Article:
Materials and Methods

Sample collection

A total of 30 patients were treated with prophylactic scaling. During the procedure, the dental hygienist was required to wear a face shield and to generate aerosol on its surface. To confirm the reduction of the bacteria in aerosols by 0.1% chlorhexidine solution, the experimental subjects were divided into two groups. The first experimental group did not gargle with chlorhexidine before the prophylactic scaling while the second gargled with chlorhexidine for 30 s.

To confirm the strain and number of bacteria present in the samples, the front part of the face shield was uniformly rubbed with a sterilized cotton swab at 5 × 5 cm, as shown in Figure 1. Then the swab samples were placed in 3 mL sterile distilled water and were stored at 4°C.


Figure 1: Microbial collection of face shield (5 × 5 mm).

Identification of bacteria and confirmation of the presence of colony-forming units (CFUs)

To measure the number of bacteria on the surface of the face shield, 100 μL of each collected sample was dispensed in the LB medium, spread evenly with a sterilized glass rod, and incubated at 36°C for 48 h. After incubation, the viable cell count at the CFU was obtained with the naked eyes and was expressed at the CFU. For identification analysis, the samples were isolated into pure culture with the streak plate culture technique, and were incubated. The gene extraction was carried out by boiling lysis method and PCR was performed using universal primers 27F and 1492R to amplify bacterial 16S rDNA and the amplified PCR products were electrophoresed to analyse the 16S rDNA sequence. Through this process, the species names are shown in Table 1.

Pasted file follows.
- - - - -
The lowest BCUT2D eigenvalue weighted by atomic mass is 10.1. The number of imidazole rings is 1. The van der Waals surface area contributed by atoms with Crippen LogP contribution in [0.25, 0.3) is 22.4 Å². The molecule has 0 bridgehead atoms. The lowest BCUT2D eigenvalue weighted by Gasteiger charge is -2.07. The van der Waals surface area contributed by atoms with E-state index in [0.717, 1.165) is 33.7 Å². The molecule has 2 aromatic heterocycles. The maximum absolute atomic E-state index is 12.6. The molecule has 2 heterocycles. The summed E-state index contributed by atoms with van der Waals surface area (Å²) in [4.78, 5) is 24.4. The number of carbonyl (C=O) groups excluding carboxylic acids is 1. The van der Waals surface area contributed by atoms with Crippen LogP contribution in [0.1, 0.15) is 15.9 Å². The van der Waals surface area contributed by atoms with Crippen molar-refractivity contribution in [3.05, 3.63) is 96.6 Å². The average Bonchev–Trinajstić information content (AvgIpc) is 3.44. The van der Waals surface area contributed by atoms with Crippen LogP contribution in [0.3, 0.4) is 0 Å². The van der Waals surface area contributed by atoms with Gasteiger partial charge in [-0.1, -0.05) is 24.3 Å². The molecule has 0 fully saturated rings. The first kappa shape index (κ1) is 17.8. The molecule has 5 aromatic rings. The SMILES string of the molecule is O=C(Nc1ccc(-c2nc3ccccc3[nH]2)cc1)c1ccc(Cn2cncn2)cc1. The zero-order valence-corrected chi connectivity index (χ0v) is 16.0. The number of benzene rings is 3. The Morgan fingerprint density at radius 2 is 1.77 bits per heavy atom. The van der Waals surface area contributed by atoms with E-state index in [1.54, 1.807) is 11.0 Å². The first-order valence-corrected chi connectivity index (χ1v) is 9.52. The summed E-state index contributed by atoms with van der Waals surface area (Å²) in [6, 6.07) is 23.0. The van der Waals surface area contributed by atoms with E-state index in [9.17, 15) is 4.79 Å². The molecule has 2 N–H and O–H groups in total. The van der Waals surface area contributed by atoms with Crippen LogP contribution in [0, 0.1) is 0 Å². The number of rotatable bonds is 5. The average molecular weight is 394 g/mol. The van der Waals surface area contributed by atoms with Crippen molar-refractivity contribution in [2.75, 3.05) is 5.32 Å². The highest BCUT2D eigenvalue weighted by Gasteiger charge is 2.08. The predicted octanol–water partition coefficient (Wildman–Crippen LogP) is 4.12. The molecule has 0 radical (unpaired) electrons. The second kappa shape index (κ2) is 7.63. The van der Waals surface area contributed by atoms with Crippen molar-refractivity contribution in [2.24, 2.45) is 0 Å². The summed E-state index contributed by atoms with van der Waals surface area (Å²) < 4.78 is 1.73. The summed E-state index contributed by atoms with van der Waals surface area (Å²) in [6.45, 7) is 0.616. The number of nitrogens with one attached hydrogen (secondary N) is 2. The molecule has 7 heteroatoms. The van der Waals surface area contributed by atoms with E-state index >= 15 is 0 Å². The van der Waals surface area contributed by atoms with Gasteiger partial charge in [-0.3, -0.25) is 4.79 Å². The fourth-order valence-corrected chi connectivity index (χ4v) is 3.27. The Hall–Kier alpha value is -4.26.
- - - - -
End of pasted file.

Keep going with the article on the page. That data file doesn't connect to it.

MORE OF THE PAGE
Family Species Type Primer sequence (5‘-3‘)
Micrococcuaceae Micrococcus luteus Gram-positive GGA TTA GAT ACC CTG GTA
Moraxellaceae Moraxella osloensis Gram-negative GGA TTA GAT AC CTG GTA

Table 1. Identification result of face shield surface microorganism.

Scanning electron microscopy (SEM) preparation

To compare the numbers of bacteria in the two experimental groups (with and without chlorhexidine gargling), SEM (S3500N, Hitachi Co., Japan) analysis was performed. The front part of the face shield was dried via pre-treatment, was plated with platinum, and was magnified at an accelerating voltage of 15 kV for observation.

Statistical analysis

The CFU data were analysed using SPSS (version 21.0). The mean and standard deviation of the CFUs were calculated, and t-test analysis was performed to identify the difference according to chlorhexidine use or non-use.


Identification of the bacteria collected from the face shield